Part of the group ogles the flycatcher, which is teed up atop the small maple - furthest tree to the right. Scissor-tailed Flycatchers are not shrinking violets, and this one is no exception. He flew in and landed within 50 or so feet of the group on this occasion, allowing magnificent views by all.

The flycatcher returns from an aerial sally with an insect, one of many that it caught in the two hours that I was there.

It returns to the summit of a favored maple after making a successful yo-yo flight for a bug. This bird is either a first-year bird, or a female, and I presume it is the former. Adult males usually have even longer tail streamers, believe it or not.

I got lucky in capturing the bird as it flew in front of a distant cart driven by golfers. I believe they were watching the bird, too. The local paper ran on a story about the wayward Scissor-tailed Flycatcher and it has become something of a local celebrity. I stopped into the clubhouse, and the bartender knew all about it, and so do many of the links regulars, apparently. We showed the bird to several golfers and other interested locals. Showing someone new to looking at birds a spectacular Scissor-tailed Flycatcher probably has more impact than, say, a Henslow's Sparrow would.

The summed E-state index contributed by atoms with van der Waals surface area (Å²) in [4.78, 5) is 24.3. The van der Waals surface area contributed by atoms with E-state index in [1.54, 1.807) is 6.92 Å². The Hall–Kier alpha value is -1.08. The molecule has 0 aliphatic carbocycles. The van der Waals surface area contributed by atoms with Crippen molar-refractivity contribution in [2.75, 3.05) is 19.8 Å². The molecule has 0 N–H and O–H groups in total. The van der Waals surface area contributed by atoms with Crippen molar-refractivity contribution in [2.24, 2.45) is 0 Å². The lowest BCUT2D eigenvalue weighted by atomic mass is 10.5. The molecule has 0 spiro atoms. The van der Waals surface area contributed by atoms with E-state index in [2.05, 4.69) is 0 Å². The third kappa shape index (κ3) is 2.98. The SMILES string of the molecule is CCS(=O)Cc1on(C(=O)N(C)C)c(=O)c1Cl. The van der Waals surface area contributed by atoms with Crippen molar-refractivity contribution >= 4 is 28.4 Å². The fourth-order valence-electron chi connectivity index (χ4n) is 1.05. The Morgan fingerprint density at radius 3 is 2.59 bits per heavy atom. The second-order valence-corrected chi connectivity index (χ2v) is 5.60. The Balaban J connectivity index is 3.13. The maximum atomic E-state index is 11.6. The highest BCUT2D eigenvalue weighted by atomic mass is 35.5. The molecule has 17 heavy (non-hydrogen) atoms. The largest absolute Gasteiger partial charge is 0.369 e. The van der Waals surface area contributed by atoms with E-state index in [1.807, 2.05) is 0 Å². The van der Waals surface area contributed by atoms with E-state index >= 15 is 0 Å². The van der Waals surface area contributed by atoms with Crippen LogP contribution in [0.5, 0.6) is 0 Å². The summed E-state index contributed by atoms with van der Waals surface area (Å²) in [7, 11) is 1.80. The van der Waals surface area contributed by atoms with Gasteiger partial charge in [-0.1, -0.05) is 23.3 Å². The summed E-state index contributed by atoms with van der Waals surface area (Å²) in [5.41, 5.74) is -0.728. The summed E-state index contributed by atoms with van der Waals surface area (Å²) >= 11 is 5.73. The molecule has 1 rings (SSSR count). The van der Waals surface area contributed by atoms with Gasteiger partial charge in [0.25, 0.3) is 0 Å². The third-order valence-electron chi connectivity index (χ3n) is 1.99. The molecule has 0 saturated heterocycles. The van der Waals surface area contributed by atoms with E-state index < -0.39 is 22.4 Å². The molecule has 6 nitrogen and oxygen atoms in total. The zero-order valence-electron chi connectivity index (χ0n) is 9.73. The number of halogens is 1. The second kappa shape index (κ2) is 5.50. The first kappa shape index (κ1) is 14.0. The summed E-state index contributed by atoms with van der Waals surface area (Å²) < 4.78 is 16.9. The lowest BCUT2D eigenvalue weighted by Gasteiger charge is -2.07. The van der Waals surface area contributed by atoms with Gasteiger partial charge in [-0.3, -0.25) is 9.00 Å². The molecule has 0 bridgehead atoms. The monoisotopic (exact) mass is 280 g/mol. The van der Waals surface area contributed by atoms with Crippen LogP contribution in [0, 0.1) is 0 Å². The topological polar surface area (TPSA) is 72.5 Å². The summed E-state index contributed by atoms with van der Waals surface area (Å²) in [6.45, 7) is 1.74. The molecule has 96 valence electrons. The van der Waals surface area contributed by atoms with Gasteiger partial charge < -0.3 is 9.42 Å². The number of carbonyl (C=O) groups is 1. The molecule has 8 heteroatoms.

Major props to Dan Gesualdo for finding this bird, and getting word out. The Sawmill Creek Resort Scissor-tailed Flycatcher has been seen by hundreds, and for many it was a state bird, and even a life bird for more than a few folks.